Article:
• Sadly this is the experience of so many people with the “mental health” label over their condition. It does seem that unless you are dangerous to either yourself or someone else you aren’t a priority, and even then you’re only a priority whilst you are in crisis.

    We have recognised the value of proactive and preemptive care in so much of the healthcare system, “mental health” is barely coping with those in crisis.

    I hope and pray that you get some progress soon.

  • Sorry to hear you are having problems the part about being to unwell to get in connect with professionals runs true for me to being told you’ve been referred only to find out you haven’t has happened to everyone I know one had to wait 2 years to get an assessment we being told to come forward when you have a mental illness to find there’s no help it feels like you end up being gaslighted sadly even when you are unwell enough to end up in a and e there’s still none

  • I heard you on radio 2 this morning and immediately went onto Amazon to order your book. There I read a review which mentioned your blog, and here I am. I have been so saddened to read this latest piece about your experience waiting for a referral. The system seems broken. What can be so difficult about transferring a patient seamlessly from one area to another when they move house, and why on earth does the whole triage system need to be gone through again? It is ridiculous, and probably a reflection of a service struggling to cope with need. Sadly I fear that this situation is the same for far too many people. I like that you are able to give them a voice. I love your blogs. I have just read High Functioning and just kept saying to myself.. “I could have written this!” So thank you for what you do, and keep pushing until you get what you need, and what you deserve. xx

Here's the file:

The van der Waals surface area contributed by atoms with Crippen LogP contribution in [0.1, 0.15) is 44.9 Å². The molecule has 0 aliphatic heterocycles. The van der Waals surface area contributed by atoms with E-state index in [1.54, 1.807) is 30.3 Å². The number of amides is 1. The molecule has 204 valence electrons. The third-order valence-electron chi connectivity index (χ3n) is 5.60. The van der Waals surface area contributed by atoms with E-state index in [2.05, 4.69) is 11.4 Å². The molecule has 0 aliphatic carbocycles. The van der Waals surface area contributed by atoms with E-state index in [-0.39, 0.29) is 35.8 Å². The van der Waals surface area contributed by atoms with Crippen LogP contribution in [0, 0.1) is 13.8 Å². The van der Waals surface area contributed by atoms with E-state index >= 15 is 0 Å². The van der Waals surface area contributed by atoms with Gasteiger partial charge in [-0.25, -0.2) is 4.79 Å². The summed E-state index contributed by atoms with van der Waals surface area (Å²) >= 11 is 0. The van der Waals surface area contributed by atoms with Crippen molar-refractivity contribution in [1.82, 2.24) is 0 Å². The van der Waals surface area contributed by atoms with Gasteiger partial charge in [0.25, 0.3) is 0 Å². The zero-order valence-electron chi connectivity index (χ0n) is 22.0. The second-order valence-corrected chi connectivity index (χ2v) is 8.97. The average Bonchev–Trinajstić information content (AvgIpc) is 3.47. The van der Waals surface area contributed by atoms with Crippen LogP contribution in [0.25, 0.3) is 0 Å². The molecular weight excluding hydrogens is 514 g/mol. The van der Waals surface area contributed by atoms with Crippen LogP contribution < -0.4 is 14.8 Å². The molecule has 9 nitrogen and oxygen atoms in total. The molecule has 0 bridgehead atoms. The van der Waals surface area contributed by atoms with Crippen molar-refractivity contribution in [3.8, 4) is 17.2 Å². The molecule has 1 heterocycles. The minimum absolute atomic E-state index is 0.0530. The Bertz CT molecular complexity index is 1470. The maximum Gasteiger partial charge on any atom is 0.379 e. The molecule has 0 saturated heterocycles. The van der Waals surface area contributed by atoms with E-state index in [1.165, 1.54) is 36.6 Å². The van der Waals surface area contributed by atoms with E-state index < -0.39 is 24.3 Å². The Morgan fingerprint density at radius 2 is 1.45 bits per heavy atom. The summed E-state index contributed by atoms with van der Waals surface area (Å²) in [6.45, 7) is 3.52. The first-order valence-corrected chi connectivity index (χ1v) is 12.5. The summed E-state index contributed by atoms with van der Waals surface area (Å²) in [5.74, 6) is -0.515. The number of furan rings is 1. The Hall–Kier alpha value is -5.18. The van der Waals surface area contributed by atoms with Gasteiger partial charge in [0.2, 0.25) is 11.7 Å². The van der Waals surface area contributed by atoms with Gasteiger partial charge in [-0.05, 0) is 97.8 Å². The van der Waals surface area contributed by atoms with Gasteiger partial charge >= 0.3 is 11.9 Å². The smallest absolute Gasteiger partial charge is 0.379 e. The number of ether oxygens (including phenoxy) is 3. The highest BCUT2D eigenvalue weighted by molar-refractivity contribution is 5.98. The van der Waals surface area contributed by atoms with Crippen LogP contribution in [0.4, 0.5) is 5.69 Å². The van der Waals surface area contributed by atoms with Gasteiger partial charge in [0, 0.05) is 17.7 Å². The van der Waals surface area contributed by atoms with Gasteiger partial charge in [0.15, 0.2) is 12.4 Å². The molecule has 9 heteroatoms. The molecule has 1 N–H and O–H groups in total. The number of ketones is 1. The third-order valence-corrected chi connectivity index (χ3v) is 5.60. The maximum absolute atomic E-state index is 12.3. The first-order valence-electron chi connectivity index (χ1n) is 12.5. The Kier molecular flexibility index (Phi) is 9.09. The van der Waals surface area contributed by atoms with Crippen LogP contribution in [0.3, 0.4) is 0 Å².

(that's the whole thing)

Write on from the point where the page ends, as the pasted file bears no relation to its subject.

• Katherine, I have just discovered your blog. I live in Trafford near Manchester and I can tell you that there is effectively no NHS psychiatric service available here either. My parents who are Scottish and were both in the medical profession are shocked at how poor the situation is with mental health in England. The criteria for referral are such that extremely ill people often do not get referred unless they are literally hanging from a bridge. I have a phenomenal G.P who has cared for me so well over the past 12 years since I was diagnosed with severe depression in my early 30s when I had two children under 3. However, obviously she is not a specialist, and can not possibly have the level of knowledge of psychiatric medication that a consultant has. I could tell that she was frustrated with the service (or lack therof) but her hands were tied. Over the years, my health has gone up and down and I have been on a lot of different medications, as well as in counselling. In the end last year, after a breakdown, I saw a consultant privately and got very effective treatment but I recognise that is simply not an option for most people. Anyway, thank you for your courage and honesty in highlighting these issues. I am also a Christian and could relate to much of what you said on Radio 2 this morning about our churches needing to learn more about what people with mental health problems need .😊 I wish you and your family well and look forward to reading your book. Katrina